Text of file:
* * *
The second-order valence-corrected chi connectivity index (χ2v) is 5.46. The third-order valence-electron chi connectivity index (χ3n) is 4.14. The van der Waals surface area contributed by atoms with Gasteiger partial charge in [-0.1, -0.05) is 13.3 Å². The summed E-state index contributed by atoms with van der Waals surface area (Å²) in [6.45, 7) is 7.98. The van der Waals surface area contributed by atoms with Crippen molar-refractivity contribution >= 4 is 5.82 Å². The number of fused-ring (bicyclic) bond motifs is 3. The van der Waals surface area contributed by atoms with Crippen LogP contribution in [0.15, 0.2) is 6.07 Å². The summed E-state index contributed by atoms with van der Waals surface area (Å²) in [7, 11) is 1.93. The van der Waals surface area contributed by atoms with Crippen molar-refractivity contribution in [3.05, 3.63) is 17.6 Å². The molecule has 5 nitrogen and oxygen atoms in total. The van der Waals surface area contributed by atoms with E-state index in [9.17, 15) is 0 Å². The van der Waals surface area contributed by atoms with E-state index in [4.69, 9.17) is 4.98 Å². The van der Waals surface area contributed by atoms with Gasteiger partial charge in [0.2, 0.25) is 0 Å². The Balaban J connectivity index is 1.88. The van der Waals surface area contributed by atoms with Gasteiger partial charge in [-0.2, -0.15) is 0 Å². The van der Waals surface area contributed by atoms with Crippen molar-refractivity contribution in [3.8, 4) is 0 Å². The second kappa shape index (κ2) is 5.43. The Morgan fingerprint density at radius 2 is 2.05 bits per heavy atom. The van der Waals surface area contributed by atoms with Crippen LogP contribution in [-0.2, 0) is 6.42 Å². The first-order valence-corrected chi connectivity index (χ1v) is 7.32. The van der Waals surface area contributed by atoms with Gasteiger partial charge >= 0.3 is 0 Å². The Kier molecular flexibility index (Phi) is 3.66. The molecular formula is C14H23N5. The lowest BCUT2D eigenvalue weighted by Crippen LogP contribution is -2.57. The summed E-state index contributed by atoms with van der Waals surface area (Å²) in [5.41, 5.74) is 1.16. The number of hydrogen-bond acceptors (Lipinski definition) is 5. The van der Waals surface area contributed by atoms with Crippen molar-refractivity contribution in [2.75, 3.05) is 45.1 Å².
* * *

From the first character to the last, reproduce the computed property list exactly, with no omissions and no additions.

The second-order valence-corrected chi connectivity index (χ2v) is 5.46. The third-order valence-electron chi connectivity index (χ3n) is 4.14. The van der Waals surface area contributed by atoms with Gasteiger partial charge in [-0.1, -0.05) is 13.3 Å². The summed E-state index contributed by atoms with van der Waals surface area (Å²) in [6.45, 7) is 7.98. The van der Waals surface area contributed by atoms with Crippen molar-refractivity contribution >= 4 is 5.82 Å². The number of fused-ring (bicyclic) bond motifs is 3. The van der Waals surface area contributed by atoms with Crippen LogP contribution in [0.15, 0.2) is 6.07 Å². The summed E-state index contributed by atoms with van der Waals surface area (Å²) in [7, 11) is 1.93. The van der Waals surface area contributed by atoms with Crippen molar-refractivity contribution in [3.05, 3.63) is 17.6 Å². The molecule has 5 nitrogen and oxygen atoms in total. The van der Waals surface area contributed by atoms with E-state index in [9.17, 15) is 0 Å². The van der Waals surface area contributed by atoms with E-state index in [4.69, 9.17) is 4.98 Å². The van der Waals surface area contributed by atoms with Gasteiger partial charge in [0.2, 0.25) is 0 Å². The Balaban J connectivity index is 1.88. The van der Waals surface area contributed by atoms with Gasteiger partial charge in [-0.2, -0.15) is 0 Å². The van der Waals surface area contributed by atoms with Crippen molar-refractivity contribution in [3.8, 4) is 0 Å². The second kappa shape index (κ2) is 5.43. The Morgan fingerprint density at radius 2 is 2.05 bits per heavy atom. The van der Waals surface area contributed by atoms with Crippen LogP contribution in [-0.2, 0) is 6.42 Å². The first-order valence-corrected chi connectivity index (χ1v) is 7.32. The van der Waals surface area contributed by atoms with Gasteiger partial charge >= 0.3 is 0 Å². The Kier molecular flexibility index (Phi) is 3.66. The molecular formula is C14H23N5. The lowest BCUT2D eigenvalue weighted by Crippen LogP contribution is -2.57. The summed E-state index contributed by atoms with van der Waals surface area (Å²) in [5.41, 5.74) is 1.16. The number of hydrogen-bond acceptors (Lipinski definition) is 5. The van der Waals surface area contributed by atoms with Crippen molar-refractivity contribution in [2.75, 3.05) is 45.1 Å².